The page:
Colette Nies, Democratic Candidate for Comal County Commissioner, Pct. 3, Responds to Barrage of Online Attacks
Editor’s Note: This opinion piece was written by Colette Nies in response to Facebook posts questioning her integrity as a candidate for county office. She is running against incumbent Republican Pct. 3 County Commissioner Kevin Webb. October is National Bullying Prevention Month.
This past week, our campaign experienced a barrage of online attacks, also known as cyber-bullying. Individuals attacked my personal life and my status as a single mother. There were even attempts to disparage my daughter and our family at our home.
These attacks were meant to be hurtful and added fuel to the partisan divide. A divide that we as Americans are unfortunately getting accustomed to, especially with the current climate in politics and many areas of society. But these attacks are not limited to my campaign. Every day countless children are cyber-bullied online. And I wanted to take this opportunity to highlight this issue and hopefully help shape a solution moving forward.
Too many teens are suffering from bullying online. Individuals can send deeply harmful messages from the comfort of their living room, yet these messages have real-world impacts. Children, particularly young girls and LGBTQAI+ youth, have suicide rates that are simply unacceptable in the modern world. They have risen 179% since the rise of social-media communication.
What we do as adults sets the stage for our children’s behavior. When leadership, especially in politics with the current administration, continually makes thousands of disparaging remarks, online or in person, with the goal to ridicule and to shame others, deterioration happens to the fabric of American society. The unification and morality of our American ethic are being bought and sold for a quick outtake or media highlight, or at the very core, the striving to undermine others and keep the caste system in play.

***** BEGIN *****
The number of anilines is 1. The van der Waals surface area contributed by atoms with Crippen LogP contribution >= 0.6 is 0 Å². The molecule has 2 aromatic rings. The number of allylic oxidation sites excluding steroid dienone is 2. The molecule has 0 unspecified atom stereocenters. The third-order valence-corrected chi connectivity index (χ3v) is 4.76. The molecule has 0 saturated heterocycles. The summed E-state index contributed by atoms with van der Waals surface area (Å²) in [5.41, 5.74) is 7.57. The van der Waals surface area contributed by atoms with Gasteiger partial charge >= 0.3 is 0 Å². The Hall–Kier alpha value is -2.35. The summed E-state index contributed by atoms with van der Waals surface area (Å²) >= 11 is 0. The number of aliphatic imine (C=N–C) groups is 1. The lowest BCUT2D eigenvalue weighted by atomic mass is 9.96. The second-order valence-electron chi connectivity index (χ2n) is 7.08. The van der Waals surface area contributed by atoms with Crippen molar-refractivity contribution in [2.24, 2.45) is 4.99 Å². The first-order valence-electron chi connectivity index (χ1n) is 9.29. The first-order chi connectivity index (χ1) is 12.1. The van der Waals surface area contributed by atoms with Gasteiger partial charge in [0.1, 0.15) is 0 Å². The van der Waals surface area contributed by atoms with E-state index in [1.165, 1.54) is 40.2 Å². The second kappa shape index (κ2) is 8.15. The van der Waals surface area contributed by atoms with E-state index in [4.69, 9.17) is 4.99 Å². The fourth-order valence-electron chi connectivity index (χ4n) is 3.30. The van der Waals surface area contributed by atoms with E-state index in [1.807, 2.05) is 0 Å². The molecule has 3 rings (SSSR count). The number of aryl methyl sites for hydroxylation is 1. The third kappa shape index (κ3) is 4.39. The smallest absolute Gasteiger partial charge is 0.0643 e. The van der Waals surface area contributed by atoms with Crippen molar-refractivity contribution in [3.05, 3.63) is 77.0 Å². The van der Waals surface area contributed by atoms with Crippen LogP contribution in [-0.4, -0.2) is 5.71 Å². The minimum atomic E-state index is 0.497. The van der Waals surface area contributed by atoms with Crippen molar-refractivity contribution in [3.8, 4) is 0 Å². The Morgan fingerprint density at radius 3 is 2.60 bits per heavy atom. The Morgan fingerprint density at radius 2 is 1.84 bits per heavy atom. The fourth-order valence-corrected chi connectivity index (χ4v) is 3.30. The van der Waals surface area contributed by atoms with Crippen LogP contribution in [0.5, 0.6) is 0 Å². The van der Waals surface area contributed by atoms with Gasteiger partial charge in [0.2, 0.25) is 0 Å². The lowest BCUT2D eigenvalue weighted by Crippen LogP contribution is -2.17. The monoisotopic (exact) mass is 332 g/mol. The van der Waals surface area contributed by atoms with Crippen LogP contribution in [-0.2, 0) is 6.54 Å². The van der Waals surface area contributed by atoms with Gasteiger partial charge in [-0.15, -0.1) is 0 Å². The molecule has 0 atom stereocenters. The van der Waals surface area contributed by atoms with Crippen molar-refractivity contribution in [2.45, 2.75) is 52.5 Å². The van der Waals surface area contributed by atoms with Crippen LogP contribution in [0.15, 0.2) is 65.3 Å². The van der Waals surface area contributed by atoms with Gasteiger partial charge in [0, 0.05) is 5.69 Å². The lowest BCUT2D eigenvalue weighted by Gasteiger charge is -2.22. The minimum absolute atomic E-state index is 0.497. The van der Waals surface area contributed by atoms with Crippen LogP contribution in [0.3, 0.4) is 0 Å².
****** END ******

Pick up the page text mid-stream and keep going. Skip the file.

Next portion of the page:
And it’s time we, as adults, come together and put our best foot forward. Our politics do not have to be an arena of hate. Our differences are not as vast as what we share in common. Just because someone votes differently than you does not mean they are any more or less faithful or patriotic, as we all are bestowed an immeasurable amount of grace that none of us deserve. That same grace needs to start being shown to one another…with abundance.
This October there is the #NoBullyNB and while as a community we may not be able to solve cyber-bullying overnight, it will take a unified front for everyone to come together to take a stand against the darkness. It takes all of us to create a safe and inclusive space for our children. For my daughter, I choose to put compassion over contempt. I hope you do too. And as my grandmother, Irene, used to say, “Colette, always strive to leave the land and your world better than you found it.” This really is our legacy, to do better…to be better.
According to a non-partisan Voter’s Guide prepared by the League of Women Voters of the Comal Area, Nies is a doctoral candidate in land, food, ethics and faith formation; earned a Master of Science of Social Work in Community Leadership from the University of Texas at Austin; developed a graduate portfolio of nonprofit management from UT Austin; has a Master of Divinity in Ecological Theology and Care of the Dying; and conducts policy analysis of systemic causes of poverty and food insecurity.